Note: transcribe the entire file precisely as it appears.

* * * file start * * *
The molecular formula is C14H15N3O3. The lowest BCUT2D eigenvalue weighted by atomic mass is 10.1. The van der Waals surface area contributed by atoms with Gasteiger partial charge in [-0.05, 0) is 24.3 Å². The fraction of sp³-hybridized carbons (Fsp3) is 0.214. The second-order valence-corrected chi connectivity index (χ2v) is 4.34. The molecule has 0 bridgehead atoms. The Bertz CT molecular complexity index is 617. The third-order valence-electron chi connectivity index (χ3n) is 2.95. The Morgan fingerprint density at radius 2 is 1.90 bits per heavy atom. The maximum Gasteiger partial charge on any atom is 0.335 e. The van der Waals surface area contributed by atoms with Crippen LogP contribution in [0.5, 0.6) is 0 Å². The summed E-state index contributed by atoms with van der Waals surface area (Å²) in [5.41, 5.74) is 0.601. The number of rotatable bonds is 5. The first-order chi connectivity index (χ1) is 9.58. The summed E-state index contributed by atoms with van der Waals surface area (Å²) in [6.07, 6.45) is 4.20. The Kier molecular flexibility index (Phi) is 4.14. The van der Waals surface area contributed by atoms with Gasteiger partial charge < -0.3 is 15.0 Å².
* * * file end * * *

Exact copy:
The molecular formula is C14H15N3O3. The lowest BCUT2D eigenvalue weighted by atomic mass is 10.1. The van der Waals surface area contributed by atoms with Gasteiger partial charge in [-0.05, 0) is 24.3 Å². The fraction of sp³-hybridized carbons (Fsp3) is 0.214. The second-order valence-corrected chi connectivity index (χ2v) is 4.34. The molecule has 0 bridgehead atoms. The Bertz CT molecular complexity index is 617. The third-order valence-electron chi connectivity index (χ3n) is 2.95. The Morgan fingerprint density at radius 2 is 1.90 bits per heavy atom. The maximum Gasteiger partial charge on any atom is 0.335 e. The van der Waals surface area contributed by atoms with Crippen LogP contribution in [0.5, 0.6) is 0 Å². The summed E-state index contributed by atoms with van der Waals surface area (Å²) in [5.41, 5.74) is 0.601. The number of rotatable bonds is 5. The first-order chi connectivity index (χ1) is 9.58. The summed E-state index contributed by atoms with van der Waals surface area (Å²) in [6.07, 6.45) is 4.20. The Kier molecular flexibility index (Phi) is 4.14. The van der Waals surface area contributed by atoms with Gasteiger partial charge < -0.3 is 15.0 Å².